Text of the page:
WASHINGTON — Oil and gas companies operating in the Gulf of Mexico will have to permanently plug nearly 3,500 temporarily abandoned wells and dismantle about 650 production platforms that are no longer used, the Obama administration announced Wednesday.
The move comes as the energy industry voices complaints that it is being overburdened in the aftermath of the BP oil disaster in the Gulf.
Iinitial reaction from the American Petroleum Institute was that it had been expecting the announcement and had been working with regulators “on a reasonable timeframe for implementation,” spokesman Carlton Carroll told msnbc.com. “We believe that for most operators, compliance will not be an issue.”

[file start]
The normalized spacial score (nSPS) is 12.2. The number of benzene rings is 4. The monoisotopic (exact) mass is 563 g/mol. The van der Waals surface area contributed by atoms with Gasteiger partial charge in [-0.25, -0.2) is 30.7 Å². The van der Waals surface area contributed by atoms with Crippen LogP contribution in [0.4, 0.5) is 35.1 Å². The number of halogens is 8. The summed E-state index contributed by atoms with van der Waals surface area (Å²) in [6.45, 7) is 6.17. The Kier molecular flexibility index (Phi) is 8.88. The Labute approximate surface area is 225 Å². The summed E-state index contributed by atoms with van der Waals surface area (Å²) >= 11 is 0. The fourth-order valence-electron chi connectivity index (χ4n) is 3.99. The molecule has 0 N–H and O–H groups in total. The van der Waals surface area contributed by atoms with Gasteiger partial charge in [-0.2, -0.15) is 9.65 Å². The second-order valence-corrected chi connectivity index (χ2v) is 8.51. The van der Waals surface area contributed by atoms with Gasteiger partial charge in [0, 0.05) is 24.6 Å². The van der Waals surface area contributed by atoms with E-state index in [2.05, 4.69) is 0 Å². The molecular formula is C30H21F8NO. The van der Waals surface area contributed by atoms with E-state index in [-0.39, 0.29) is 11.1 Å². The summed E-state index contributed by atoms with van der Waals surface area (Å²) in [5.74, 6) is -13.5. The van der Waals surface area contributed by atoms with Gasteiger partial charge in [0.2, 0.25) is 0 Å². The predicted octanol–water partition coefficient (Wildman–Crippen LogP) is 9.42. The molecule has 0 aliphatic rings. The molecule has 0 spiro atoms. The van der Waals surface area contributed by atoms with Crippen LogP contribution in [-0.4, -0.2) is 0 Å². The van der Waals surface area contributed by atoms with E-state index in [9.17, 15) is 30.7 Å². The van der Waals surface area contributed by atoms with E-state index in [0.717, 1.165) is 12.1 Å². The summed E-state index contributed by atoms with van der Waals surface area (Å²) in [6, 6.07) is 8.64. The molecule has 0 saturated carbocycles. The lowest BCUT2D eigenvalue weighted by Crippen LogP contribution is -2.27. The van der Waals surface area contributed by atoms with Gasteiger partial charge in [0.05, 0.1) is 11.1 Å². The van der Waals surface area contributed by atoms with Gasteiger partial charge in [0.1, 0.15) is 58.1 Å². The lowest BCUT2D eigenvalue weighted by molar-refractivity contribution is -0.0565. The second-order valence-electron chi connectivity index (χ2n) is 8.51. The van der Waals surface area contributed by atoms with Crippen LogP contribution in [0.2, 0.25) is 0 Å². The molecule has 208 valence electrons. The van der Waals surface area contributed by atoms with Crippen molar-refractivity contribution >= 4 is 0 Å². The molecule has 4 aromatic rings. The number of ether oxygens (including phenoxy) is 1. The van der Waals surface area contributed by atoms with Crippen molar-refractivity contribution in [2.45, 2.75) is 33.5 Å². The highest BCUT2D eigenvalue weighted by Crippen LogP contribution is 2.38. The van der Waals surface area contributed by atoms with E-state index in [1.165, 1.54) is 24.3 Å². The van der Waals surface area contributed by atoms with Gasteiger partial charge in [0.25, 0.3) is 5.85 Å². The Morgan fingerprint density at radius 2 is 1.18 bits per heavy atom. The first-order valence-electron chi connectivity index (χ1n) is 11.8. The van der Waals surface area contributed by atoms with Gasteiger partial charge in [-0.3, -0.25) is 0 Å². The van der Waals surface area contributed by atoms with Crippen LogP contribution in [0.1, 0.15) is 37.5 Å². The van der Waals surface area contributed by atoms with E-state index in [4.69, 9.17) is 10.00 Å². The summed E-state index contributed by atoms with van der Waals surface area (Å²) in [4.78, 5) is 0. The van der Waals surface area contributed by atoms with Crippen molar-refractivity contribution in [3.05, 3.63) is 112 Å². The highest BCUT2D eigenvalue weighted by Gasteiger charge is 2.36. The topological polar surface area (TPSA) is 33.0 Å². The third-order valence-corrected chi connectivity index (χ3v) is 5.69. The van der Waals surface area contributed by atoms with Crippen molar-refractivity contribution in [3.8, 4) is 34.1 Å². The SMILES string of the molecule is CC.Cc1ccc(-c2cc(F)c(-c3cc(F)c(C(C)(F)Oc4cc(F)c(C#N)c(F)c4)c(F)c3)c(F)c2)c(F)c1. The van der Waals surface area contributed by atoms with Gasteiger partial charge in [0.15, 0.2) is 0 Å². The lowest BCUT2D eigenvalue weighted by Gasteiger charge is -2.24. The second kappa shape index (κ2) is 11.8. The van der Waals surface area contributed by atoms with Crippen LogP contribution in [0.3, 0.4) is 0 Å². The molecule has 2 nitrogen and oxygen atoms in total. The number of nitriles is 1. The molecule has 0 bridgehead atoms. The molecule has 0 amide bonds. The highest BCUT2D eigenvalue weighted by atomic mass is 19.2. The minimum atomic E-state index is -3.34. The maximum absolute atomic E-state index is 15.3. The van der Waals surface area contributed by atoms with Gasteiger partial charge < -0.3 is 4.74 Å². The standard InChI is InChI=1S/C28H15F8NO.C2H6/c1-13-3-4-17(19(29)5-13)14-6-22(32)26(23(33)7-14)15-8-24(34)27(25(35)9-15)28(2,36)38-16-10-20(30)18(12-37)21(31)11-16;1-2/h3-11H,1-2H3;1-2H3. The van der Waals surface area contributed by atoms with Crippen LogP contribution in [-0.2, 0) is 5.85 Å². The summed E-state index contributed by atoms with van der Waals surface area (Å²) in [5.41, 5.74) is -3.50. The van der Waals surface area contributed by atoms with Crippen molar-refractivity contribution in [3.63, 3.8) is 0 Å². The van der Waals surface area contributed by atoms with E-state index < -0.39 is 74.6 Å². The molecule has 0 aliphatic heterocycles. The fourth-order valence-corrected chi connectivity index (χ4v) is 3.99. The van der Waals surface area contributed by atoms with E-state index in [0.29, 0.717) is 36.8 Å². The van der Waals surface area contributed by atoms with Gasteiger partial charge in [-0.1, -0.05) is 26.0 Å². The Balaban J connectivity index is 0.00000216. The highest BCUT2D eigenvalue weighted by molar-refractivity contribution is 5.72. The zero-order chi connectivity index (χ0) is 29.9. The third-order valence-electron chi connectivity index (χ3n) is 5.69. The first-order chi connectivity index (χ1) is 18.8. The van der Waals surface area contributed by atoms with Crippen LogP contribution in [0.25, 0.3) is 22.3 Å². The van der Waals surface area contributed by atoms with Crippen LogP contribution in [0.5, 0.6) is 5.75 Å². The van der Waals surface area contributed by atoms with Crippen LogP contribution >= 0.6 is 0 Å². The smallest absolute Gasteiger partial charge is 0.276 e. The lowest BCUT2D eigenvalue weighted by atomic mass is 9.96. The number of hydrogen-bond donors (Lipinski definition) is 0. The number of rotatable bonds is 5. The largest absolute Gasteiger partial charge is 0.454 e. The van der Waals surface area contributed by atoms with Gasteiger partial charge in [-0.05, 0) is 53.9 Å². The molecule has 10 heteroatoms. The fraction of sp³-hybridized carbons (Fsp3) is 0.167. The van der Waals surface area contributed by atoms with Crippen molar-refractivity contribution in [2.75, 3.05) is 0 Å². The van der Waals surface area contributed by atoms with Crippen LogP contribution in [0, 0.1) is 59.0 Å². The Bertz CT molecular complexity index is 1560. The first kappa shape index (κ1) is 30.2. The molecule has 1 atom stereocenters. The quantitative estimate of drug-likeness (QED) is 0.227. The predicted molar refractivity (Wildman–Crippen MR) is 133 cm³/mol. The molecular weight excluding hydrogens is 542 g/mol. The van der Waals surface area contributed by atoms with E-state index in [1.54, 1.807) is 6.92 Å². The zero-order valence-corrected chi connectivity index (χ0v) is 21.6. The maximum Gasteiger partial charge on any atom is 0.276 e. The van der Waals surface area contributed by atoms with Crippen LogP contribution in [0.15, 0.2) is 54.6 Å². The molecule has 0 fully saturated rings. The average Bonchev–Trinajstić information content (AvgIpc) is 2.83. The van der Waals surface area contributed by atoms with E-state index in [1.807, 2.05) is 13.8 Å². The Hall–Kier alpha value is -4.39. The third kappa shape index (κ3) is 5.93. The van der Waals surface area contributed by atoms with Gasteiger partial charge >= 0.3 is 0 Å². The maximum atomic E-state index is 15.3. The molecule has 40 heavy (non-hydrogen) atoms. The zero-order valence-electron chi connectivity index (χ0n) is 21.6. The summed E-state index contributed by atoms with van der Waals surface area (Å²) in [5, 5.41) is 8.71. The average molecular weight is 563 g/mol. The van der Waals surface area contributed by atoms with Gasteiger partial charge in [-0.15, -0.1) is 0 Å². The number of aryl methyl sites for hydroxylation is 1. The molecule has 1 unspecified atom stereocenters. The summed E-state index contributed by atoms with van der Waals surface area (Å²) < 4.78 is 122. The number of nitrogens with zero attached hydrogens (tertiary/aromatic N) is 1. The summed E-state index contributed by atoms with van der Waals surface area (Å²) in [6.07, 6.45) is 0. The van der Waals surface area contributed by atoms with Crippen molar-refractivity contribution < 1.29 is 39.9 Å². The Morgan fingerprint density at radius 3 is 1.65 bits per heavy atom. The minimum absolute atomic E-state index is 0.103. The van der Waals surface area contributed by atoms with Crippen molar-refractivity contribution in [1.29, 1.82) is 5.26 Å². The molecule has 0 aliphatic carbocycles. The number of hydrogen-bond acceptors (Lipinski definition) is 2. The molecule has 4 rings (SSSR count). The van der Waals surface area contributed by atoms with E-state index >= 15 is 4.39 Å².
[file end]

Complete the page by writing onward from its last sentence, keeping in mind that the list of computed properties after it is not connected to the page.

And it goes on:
Carroll did not have an estimate of potential cost to the industry, but did say that one concern is “the ability of companies to get the permits necessary to undertake decommissioning activities.”
The Wall St. Journal cited one expert as saying the cost could total $1.4 billion to $3.5 billion. Mark Kaiser, R&D director at Louisiana State University’s Center for Energy Studies, also estimated that companies, mostly smaller producers, would be giving up $6 billion to $18 billion in lost revenue from future production.
Environmental groups welcomed the directive. “This is an important first step in cleaning up what’s become a dumping ground for the offshore oil and gas industry,” Peter Galvin, of the Center for Biological Diversity, said in a statement. “These old wells can and do leak oil that only adds to the environmental problems the Gulf has suffered in recent decades.”
The Interior Department says the policy aims to make energy production safer and prevent potentially catastrophic leaks at wells that in some cases have been abandoned for decades.